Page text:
Toshiba and NEC Develop World's Fastest, Highest Density MRAM

February 7, 2006
Toshiba and NEC Develop World's Fastest, Highest Density MRAM
Mechanism of reduced electrical resistance in wiring for writing: The resistance per wiring was reduced by 38% by adopting new wiring method which forks writing current.

Toshiba Corporation and NEC Corporation today announced that they have developed a magnetoresistive random access memory (MRAM) that combines the highest density with the fastest read and write speed yet achieved. The new MRAM achieves a 16-megabit density and a read and write speed of 200-megabytes a second, and also secures low voltage operation of 1.8V.

A major challenge of MRAM development to date has been the acceleration of read speeds: the current drive circuit used to generate the magnetic field for writing degrades read operation from memory cells. The new MRAM has an improved circuit design that divides the current paths for reading and writing, realizing a faster read speed. It also reduces equivalent resistance in wiring by approximately 38% by forking the write current. These innovations together achieve a read and write speed of 200-megabytes a second and a cycle time of 34 nanoseconds — both the world's best performance for MRAM. This performance is underlined by a low operating voltage of only 1.8V, the ideal voltage for mobile digital products.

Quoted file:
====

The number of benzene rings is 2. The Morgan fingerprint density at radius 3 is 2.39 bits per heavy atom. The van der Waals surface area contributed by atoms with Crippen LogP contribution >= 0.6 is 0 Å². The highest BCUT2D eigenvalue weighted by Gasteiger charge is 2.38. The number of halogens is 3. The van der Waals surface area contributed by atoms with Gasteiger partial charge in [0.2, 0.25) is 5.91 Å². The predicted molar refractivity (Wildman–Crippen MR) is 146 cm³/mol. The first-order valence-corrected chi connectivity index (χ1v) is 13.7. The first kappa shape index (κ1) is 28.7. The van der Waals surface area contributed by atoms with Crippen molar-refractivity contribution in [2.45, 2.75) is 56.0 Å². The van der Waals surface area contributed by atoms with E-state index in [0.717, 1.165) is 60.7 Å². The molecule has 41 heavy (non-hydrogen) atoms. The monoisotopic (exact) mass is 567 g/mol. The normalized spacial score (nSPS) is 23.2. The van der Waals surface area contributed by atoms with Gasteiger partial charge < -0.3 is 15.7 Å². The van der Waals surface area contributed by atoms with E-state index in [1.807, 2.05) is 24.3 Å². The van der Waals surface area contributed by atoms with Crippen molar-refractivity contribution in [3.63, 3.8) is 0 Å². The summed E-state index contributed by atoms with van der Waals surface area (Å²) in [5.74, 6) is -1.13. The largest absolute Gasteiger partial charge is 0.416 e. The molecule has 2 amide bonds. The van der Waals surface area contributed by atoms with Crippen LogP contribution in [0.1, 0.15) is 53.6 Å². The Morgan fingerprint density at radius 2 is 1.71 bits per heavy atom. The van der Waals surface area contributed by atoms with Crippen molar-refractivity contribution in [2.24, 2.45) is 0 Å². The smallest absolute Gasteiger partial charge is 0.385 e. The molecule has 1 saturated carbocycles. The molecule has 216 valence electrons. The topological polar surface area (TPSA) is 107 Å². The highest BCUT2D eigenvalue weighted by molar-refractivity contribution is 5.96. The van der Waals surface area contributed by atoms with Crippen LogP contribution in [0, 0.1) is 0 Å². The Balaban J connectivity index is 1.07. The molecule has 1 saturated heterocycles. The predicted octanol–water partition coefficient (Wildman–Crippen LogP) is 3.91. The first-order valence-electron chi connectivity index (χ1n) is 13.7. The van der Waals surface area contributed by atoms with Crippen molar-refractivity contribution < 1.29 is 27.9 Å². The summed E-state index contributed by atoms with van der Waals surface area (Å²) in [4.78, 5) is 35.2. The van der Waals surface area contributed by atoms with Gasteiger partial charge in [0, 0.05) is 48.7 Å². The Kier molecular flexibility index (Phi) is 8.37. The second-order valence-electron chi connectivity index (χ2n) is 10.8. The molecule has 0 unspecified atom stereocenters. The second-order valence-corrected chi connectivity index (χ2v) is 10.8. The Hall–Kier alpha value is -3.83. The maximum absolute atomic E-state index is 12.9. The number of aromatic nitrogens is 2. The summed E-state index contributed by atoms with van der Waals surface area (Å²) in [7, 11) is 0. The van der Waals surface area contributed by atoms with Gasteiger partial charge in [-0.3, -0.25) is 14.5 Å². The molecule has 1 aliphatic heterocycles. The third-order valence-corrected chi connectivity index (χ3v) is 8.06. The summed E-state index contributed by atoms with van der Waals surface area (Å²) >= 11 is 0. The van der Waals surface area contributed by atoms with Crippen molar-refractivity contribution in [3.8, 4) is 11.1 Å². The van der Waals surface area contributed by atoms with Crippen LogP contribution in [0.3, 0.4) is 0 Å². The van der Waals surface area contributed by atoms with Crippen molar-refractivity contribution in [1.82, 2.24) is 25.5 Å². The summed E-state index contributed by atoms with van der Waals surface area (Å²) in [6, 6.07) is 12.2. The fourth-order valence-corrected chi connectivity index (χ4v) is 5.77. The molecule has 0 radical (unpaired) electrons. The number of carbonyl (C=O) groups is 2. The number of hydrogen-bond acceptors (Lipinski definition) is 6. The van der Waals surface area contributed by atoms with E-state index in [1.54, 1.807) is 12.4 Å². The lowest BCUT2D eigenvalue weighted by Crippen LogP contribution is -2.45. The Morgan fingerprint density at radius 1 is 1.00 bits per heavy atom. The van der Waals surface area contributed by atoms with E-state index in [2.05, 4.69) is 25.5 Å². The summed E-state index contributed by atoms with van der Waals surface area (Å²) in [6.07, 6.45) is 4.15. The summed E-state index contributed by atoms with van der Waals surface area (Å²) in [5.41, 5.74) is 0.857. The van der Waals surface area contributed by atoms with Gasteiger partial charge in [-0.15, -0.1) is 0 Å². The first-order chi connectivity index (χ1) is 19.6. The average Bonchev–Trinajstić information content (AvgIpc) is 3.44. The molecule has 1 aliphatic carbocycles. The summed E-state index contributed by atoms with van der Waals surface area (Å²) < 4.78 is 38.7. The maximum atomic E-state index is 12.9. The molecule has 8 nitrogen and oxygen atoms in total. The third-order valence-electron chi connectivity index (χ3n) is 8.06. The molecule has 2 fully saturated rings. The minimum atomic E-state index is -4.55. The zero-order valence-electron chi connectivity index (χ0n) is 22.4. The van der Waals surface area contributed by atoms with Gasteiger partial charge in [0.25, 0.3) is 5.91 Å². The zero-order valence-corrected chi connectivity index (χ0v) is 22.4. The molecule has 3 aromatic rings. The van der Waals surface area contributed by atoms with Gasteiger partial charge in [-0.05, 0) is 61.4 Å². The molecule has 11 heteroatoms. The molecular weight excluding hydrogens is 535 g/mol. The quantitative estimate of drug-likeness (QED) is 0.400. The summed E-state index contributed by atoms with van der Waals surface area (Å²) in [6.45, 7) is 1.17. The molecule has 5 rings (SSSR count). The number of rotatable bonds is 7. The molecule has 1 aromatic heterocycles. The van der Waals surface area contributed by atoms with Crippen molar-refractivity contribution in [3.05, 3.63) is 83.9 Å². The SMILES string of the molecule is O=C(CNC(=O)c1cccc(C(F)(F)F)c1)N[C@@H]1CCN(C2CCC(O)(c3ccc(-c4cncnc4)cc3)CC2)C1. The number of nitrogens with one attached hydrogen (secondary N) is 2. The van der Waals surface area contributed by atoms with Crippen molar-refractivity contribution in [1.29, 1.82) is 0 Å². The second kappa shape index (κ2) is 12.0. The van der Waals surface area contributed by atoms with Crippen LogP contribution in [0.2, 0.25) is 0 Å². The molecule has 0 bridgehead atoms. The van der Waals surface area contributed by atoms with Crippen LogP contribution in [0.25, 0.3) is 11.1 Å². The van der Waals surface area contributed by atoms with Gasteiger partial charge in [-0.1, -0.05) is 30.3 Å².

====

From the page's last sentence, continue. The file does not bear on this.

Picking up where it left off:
Alongside advances in performance, the new MRAM achieves advances in chip size. Toshiba and NEC have introduced the above mentioned technologies and optimized overall circuit design, achieving a chip that, at 78.7mm2, is approximately 30% smaller than its equivalent without the new circuit design. The new MRAM is the world's smallest in the 16-megabit era.

MRAM is expected to be a next-generation non-volatile memory that retains data when powered off and that achieves fast random access speeds and unlimited endurance in operation.

Development of these new MRAM technologies was supported by grants from Japan's New Energy and Industrial Technology Development Organization (NEDO).

Full details of the new technology were presented on February 6 at ISSCC (International Solid-State Circuits Conference) 2006 in San Francisco, USA.

Source: NEC

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